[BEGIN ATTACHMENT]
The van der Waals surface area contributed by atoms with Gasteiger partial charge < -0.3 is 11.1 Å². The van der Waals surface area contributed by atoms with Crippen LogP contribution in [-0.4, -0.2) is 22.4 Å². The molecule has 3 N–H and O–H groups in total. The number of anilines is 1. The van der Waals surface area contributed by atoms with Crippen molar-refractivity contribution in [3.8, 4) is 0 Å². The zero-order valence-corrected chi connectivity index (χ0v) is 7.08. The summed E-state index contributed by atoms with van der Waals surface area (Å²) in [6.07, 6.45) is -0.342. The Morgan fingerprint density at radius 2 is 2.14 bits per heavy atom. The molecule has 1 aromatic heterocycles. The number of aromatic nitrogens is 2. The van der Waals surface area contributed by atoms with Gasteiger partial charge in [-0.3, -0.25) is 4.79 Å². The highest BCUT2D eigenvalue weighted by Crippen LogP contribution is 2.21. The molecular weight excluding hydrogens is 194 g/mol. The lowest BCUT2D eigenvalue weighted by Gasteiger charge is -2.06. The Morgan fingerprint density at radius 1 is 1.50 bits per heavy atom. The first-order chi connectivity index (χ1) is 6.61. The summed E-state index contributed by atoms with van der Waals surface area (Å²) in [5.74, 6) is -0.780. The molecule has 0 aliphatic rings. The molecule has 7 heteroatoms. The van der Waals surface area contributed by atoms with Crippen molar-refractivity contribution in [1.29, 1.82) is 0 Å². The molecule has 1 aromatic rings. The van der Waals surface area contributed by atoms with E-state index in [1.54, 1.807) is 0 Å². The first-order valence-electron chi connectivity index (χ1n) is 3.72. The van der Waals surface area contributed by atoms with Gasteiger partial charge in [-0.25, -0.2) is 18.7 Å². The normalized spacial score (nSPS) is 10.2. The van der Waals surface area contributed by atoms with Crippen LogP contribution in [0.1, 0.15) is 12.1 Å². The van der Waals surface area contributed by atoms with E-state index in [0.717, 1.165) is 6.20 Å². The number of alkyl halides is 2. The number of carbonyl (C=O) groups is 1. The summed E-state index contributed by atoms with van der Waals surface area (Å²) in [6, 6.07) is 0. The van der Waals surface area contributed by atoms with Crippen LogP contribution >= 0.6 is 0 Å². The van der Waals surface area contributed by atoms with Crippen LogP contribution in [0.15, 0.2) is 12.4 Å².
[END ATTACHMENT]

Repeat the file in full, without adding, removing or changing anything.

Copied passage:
The van der Waals surface area contributed by atoms with Gasteiger partial charge < -0.3 is 11.1 Å². The van der Waals surface area contributed by atoms with Crippen LogP contribution in [-0.4, -0.2) is 22.4 Å². The molecule has 3 N–H and O–H groups in total. The number of anilines is 1. The van der Waals surface area contributed by atoms with Crippen molar-refractivity contribution in [3.8, 4) is 0 Å². The zero-order valence-corrected chi connectivity index (χ0v) is 7.08. The summed E-state index contributed by atoms with van der Waals surface area (Å²) in [6.07, 6.45) is -0.342. The Morgan fingerprint density at radius 2 is 2.14 bits per heavy atom. The molecule has 1 aromatic heterocycles. The number of aromatic nitrogens is 2. The van der Waals surface area contributed by atoms with Gasteiger partial charge in [-0.3, -0.25) is 4.79 Å². The highest BCUT2D eigenvalue weighted by Crippen LogP contribution is 2.21. The molecular weight excluding hydrogens is 194 g/mol. The lowest BCUT2D eigenvalue weighted by Gasteiger charge is -2.06. The Morgan fingerprint density at radius 1 is 1.50 bits per heavy atom. The first-order chi connectivity index (χ1) is 6.61. The summed E-state index contributed by atoms with van der Waals surface area (Å²) in [5.74, 6) is -0.780. The molecule has 0 aliphatic rings. The molecule has 7 heteroatoms. The van der Waals surface area contributed by atoms with Crippen molar-refractivity contribution in [1.29, 1.82) is 0 Å². The molecule has 1 aromatic rings. The van der Waals surface area contributed by atoms with E-state index in [1.54, 1.807) is 0 Å². The first-order valence-electron chi connectivity index (χ1n) is 3.72. The van der Waals surface area contributed by atoms with Gasteiger partial charge in [-0.25, -0.2) is 18.7 Å². The normalized spacial score (nSPS) is 10.2. The van der Waals surface area contributed by atoms with Crippen LogP contribution in [0.1, 0.15) is 12.1 Å². The van der Waals surface area contributed by atoms with E-state index in [0.717, 1.165) is 6.20 Å². The number of alkyl halides is 2. The number of carbonyl (C=O) groups is 1. The summed E-state index contributed by atoms with van der Waals surface area (Å²) in [6, 6.07) is 0. The van der Waals surface area contributed by atoms with Crippen LogP contribution >= 0.6 is 0 Å². The van der Waals surface area contributed by atoms with Crippen LogP contribution in [0.15, 0.2) is 12.4 Å².